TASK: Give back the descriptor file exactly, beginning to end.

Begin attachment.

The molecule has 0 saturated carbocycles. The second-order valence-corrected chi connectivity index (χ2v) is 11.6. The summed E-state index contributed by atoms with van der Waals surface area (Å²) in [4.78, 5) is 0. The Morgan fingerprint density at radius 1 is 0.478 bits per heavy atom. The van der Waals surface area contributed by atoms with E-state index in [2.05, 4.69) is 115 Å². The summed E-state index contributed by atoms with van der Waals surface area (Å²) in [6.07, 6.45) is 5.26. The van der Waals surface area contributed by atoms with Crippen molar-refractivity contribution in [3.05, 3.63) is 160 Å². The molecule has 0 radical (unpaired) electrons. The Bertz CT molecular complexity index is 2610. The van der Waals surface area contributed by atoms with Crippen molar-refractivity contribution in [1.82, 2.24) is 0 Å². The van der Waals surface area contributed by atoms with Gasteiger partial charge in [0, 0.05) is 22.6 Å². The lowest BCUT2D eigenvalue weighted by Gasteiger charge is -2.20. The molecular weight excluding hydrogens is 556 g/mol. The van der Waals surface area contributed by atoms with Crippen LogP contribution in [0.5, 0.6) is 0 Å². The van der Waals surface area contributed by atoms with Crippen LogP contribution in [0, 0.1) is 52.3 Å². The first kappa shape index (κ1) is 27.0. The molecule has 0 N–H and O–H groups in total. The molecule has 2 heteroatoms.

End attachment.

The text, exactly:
The molecule has 0 saturated carbocycles. The second-order valence-corrected chi connectivity index (χ2v) is 11.6. The summed E-state index contributed by atoms with van der Waals surface area (Å²) in [4.78, 5) is 0. The Morgan fingerprint density at radius 1 is 0.478 bits per heavy atom. The van der Waals surface area contributed by atoms with E-state index in [2.05, 4.69) is 115 Å². The summed E-state index contributed by atoms with van der Waals surface area (Å²) in [6.07, 6.45) is 5.26. The van der Waals surface area contributed by atoms with Crippen molar-refractivity contribution in [3.05, 3.63) is 160 Å². The molecule has 0 radical (unpaired) electrons. The Bertz CT molecular complexity index is 2610. The van der Waals surface area contributed by atoms with Crippen molar-refractivity contribution in [1.82, 2.24) is 0 Å². The van der Waals surface area contributed by atoms with Gasteiger partial charge in [0, 0.05) is 22.6 Å². The lowest BCUT2D eigenvalue weighted by Gasteiger charge is -2.20. The molecular weight excluding hydrogens is 556 g/mol. The van der Waals surface area contributed by atoms with Crippen LogP contribution in [0.5, 0.6) is 0 Å². The van der Waals surface area contributed by atoms with Crippen LogP contribution in [0, 0.1) is 52.3 Å². The first kappa shape index (κ1) is 27.0. The molecule has 0 N–H and O–H groups in total. The molecule has 2 heteroatoms.